It’s not an easy task to write about a film that has been called “one of the greatest films ever made in Indian cinema”. Not only was the film exceptional, on numerous levels, but the fact that it took 16 years from the start of shooting till its release, is proof enough that one must harbour a certain passion for cinema in order to write about this path-breaking film.
Anil Zankar is a film scholar and his academic background reflects in the way the book it presented, as well as how the film is analysed. Legend as Epic has been divided into subparts, making it a more structured read. The attractive factor of the book is that Zankar doesn’t simply keep his observations limited to the film, but he goes back and gives a history of how certain artistic and technical aspects, such as script and dialogue, came to develop over time and were eventually utilized in Mughal-E-Azam. There is no question that Zankar is extremely learned in this art form, but unfortunately, at times the book takes a more academic approach to the film, and this is where it begins to wane.
One issue I have come across the books released by this particular publisher, in this cinematic series, is that they are not edited well. Here again, the ghost of repetition plays havoc, frustrating the reader with the same information being presented again and again throughout the book. Luckily enough, it isn’t as bad as some of the other books, but while reading a 200-page book it is noticeable and irritable.
Leaving the editing aside, what really bothered me was that Zankar on one occasion explains the “Rhetorical style of speech” used in the film by demonstrating a conversation between Anaarkali and Akbar. Unfortunately, just a couple of pages later, he uses the exact same scene and dialogue to demonstrate the “understanding of mise en scene” even though he ends the chapter by stating “the film has a number of dramatic conversations expressing opposite views, for example, between Akbar and Anaarkali, Akbar and Jodhabai, …Saleem and Anaarkali. They are all treated in a similar manner setting up the intense, dignified atmosphere of the film.” Why then the author decided to use the same scene twice is beyond comprehension.
A film that had twelve songs, each integral to the story and the progress of the movie, deserves a separate chapter that discusses the beauty of music. Zankar gives due consideration to this, but his rather long chapter on music is full of unnecessary information that literally bored me to the extent that I was compelled to skip a few pages, something I wholeheartedly try to avoid. Once again, Zankar has great insight into the various characteristics of the music in the film, but he takes on each song individually explaining the technical aspects behind them along with detailing the actions of the actors on screen. This gets tedious especially when the reader has gone through a chapter wherein the entire story of the film was re-told.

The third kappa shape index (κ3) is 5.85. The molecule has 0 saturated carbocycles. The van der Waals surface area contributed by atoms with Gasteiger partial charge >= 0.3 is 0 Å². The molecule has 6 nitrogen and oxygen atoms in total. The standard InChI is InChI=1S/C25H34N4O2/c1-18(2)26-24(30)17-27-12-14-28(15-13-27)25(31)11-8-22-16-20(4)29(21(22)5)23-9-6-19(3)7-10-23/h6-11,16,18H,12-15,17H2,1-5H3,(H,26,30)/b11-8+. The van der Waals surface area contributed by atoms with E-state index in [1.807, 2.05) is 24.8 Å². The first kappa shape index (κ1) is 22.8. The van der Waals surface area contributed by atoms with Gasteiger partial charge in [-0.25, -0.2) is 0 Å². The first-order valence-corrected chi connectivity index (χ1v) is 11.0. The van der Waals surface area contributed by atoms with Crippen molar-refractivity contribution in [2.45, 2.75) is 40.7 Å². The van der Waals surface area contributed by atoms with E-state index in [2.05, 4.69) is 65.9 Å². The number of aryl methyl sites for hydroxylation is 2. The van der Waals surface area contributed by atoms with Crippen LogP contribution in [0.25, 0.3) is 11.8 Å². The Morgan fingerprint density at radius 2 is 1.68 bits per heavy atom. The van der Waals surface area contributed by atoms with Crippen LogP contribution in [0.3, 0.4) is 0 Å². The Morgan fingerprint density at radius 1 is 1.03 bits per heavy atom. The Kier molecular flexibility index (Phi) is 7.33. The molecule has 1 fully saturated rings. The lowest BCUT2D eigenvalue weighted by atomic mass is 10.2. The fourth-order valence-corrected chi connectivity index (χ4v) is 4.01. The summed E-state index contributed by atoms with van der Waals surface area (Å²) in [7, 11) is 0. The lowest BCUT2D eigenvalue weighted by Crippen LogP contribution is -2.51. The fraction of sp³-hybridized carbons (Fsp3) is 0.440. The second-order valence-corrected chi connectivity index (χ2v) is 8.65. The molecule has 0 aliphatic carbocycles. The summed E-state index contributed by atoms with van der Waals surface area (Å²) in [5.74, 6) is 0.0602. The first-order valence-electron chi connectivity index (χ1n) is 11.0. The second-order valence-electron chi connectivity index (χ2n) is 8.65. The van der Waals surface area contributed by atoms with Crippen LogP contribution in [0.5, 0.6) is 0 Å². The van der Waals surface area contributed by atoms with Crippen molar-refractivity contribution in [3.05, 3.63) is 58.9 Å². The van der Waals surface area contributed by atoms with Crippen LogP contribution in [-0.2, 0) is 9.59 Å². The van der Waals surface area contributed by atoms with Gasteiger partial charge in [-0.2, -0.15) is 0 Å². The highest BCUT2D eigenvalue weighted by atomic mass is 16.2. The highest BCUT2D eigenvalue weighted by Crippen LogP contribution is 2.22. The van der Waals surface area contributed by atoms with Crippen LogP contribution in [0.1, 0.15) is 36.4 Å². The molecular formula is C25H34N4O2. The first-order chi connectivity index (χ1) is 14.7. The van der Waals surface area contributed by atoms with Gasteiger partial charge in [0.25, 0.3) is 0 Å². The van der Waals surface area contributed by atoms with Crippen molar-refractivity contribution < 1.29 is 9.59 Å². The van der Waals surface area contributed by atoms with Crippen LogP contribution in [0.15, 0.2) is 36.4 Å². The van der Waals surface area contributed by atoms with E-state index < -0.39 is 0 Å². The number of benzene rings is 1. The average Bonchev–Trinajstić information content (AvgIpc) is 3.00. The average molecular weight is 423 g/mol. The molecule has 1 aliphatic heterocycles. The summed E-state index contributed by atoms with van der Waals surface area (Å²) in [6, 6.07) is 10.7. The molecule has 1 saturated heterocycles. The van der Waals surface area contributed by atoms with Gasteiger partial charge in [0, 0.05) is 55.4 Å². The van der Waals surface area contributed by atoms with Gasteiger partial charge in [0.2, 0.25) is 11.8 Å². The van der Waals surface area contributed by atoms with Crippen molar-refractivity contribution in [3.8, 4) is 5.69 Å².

Furthermore, so engrossed is the author in looking at every minute professional detail of the film that he completely ignores the human aspect so much so that the reader is left without any knowledge of some of the best acting performances given, ever.
Although Mughal-E-Azam: Legend as Epic might seem like a scholarly paper at times, one that has all the information but lacks heart, it is still a pleasant look at one of the finest films to have been ever made in the world. Zankar’s extreme knowledge is both the high point of the book but also a curse that makes reading the book slow and difficult to enjoy. Legend as Epic is a recommended read for serious cinephiles only.
I know you are wondering how a book on Indian Cinema ended up here, in the middle of a travel blog. Last year, around this time, I went off on a tangent and decided to focus on films, via reviews, which captured different aspects of life from across the world.
Similarly, I feel that Indian Cinema is an integral part of who we are here in this country. Most of us breathe movies, love them, and hate them, with equal passion.
Going to the cinema is second nature to Indians. It is a chance for the family to enjoy a “masala blockbuster” together. A way for lovers to hide in the darkness of the theatre for some intimate time. And of course, an opportunity to forget about real life and lose ourselves in the stories on the silver screen for a few hours.
So, this time I decided to feature books based on Indian Cinema (and on a couple of occations World Cinema) that should hopefully give you an insight into what films mean to the people in India and also highlight some individuals who made “Bollywood” what it is – the largest film industry of the world.
Note: This article contains Amazon affiliate links. If you use these to buy the book, you get it for no extra cost, while I get a small commission from Amazon in return. Thank you